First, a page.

Solutions to Make Better Decisions with Your Money

How Tax Brackets Work: Examples and Myth Busting

How Tax Brackets Work - TaxACT

What tax bracket are you in, and what does that really mean?

Your tax bracket, roughly speaking, is the tax rate you pay on your highest dollar of taxable income.

Your tax bracket is not the tax rate you pay on all of your income after adjustments, deductions and exemptions.

Your tax bracket only determines the amount your income tax increases if you earn one additional dollar of income (ignoring the effects of rounding.)

We have tax brackets in the U.S. because we have a progressive income tax system. That means the more money you make, the higher a tax rate you pay. Your tax bracket becomes progressively higher.

Progressive rates are based on the concept that high-income taxpayers can afford to pay a high tax rate.

Low-income taxpayers pay not just lower taxes overall, but a lower percentage of the income they do have.

Here’s how tax brackets work, an example

Say you’re single with no dependents, and your taxable income is $9,000.

Your marginal tax rate, according to the Federal Income Tax Brackets chart below, is 10%. You pay $900 in income tax. That’s simple.

What if your taxable income is $19,000?

As a Single filer, you’re now in the 15% tax bracket. That doesn’t mean you pay 15% on all your income, however.

You pay 10% on the first $9,075, plus 15% of the amount over $9,075.

Here’s the math:

First tax bracket: $9,075 X 10% = $907.50
Second tax bracket: ($19,000 – $9,075) X 15%  = $1,488.75
Total income tax: $2,396.25

Find your tax bracket in the following chart based on your filing status and 2014 income:

Federal Income Tax Brackets, 2014 Tax Year (Source: IRS Publication 505)

Tax rate Single filers Married filing jointly or qualifying widow(er) Married filing separately Head of household
10% Up to $9,075 Up to $18,150 Up to $9,075 Up to $12,950
15% $9,076 – $36,900 $18,151 – $73,800 $9,076 – $36,900 $12,951 – $49,400
25% $36,901 – $89,350 $73,801 – $148,850 $36,901 – $74,425 $49,401 – $127,550
28% $89,351 – $186,350 $148,851 – $226,850 $74,426 – $113,425 $127,551 – $206,600
33% $186,351 – $405,100 $226,851 – $405,100 $113,426 – $202,550 $206,601 – $405,100
35% $405,101 – $406,750 $405,101 – $457,600 $202,551 – $228,800 $405,101 – $432,200
39.6% $406,751 or more $457,601 or more $228,801 or more $432,201 or more
Find out which IRS tax bracket you are in. Estimate your tax year 2014 tax rate here.

Busting a tax bracket myth

Some people think if they earn more money, they are in a higher tax bracket.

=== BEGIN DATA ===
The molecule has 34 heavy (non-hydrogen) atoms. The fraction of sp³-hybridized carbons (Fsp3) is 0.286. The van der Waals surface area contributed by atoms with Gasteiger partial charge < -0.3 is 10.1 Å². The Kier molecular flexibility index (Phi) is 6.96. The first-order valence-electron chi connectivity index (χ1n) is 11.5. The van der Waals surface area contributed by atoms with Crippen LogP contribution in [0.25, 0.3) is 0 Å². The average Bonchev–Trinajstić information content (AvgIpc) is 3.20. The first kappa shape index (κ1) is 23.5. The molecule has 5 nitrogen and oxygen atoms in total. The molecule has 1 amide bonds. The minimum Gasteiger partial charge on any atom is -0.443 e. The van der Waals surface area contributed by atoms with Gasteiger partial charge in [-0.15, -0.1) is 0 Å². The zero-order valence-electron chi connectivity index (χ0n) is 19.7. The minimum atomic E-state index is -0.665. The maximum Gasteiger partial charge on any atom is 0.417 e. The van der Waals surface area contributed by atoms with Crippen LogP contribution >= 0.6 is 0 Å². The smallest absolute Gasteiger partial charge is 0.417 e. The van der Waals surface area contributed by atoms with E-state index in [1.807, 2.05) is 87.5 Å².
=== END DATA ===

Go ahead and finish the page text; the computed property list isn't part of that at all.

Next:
They think they pay more taxes and may actually have less money left over than they would if they had earned less.

Using the prior example, you can see that’s not true.

Each dollar you earn only affects the tax rate on additional income. It does not change the tax rate you pay on dollars in lower tax brackets.

Unless you are in the lowest tax bracket, you actually have two or more tax brackets.

If you are in the 25% tax bracket, for example, you pay tax at three different rates – 10%, 15%, and 25% – on different levels of your income.

Based on the tax brackets, you always have more money after taxes when you earn more.

Of course, tax rates are not the only factor in your final tax bill.

When you have higher income, you can lose tax benefits, such as education credits, that phase out at higher income levels.

It pays to use TaxACT as a planning tool to see how different levels of income affect your tax benefits and final tax bill.

Use your tax rate to make better decisions

For example, say you are considering working overtime and making an additional $1,000.

If you know you’re in the 25% tax bracket, you’ll pay $250 in income tax on that money.

You’ll also pay 7.65% in Social Security and Medicare employee withholding, plus any state tax and other mandatory withholding.

Earning an additional $1,000 is a great idea, but you don’t want to be surprised when you discover that one-third or more of your pay goes to taxes.

If you’re thinking about making cash or noncash contributions before the end of the year, knowing your tax bracket helps you determine how much your contribution will save you in taxes, assuming you are already itemizing your deductions.

For example, if you’re in the 25% tax bracket, every $100 you contribute to charity saves you $25 in federal income taxes.

Knowing your tax rate also helps when you’re thinking about making a retirement plan contribution.

If you contribute to a traditional 401(k) plan or traditional IRA, you’ll reduce your state and federal income tax for this year. That makes your contribution more affordable now.

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About Sally Herigstad

Sally Herigstad is a certified public accountant and personal finance columnist and author of Help! I Can't Pay My Bills, Surviving a Financial Crisis (St. Martin's Griffin). She writes regularly at CreditCards.com, Bankrate.com, Interest.com, RedPlum, and MSN Money. She is an experienced speaker and a member of Toastmasters International. Follow Sally on Twitter.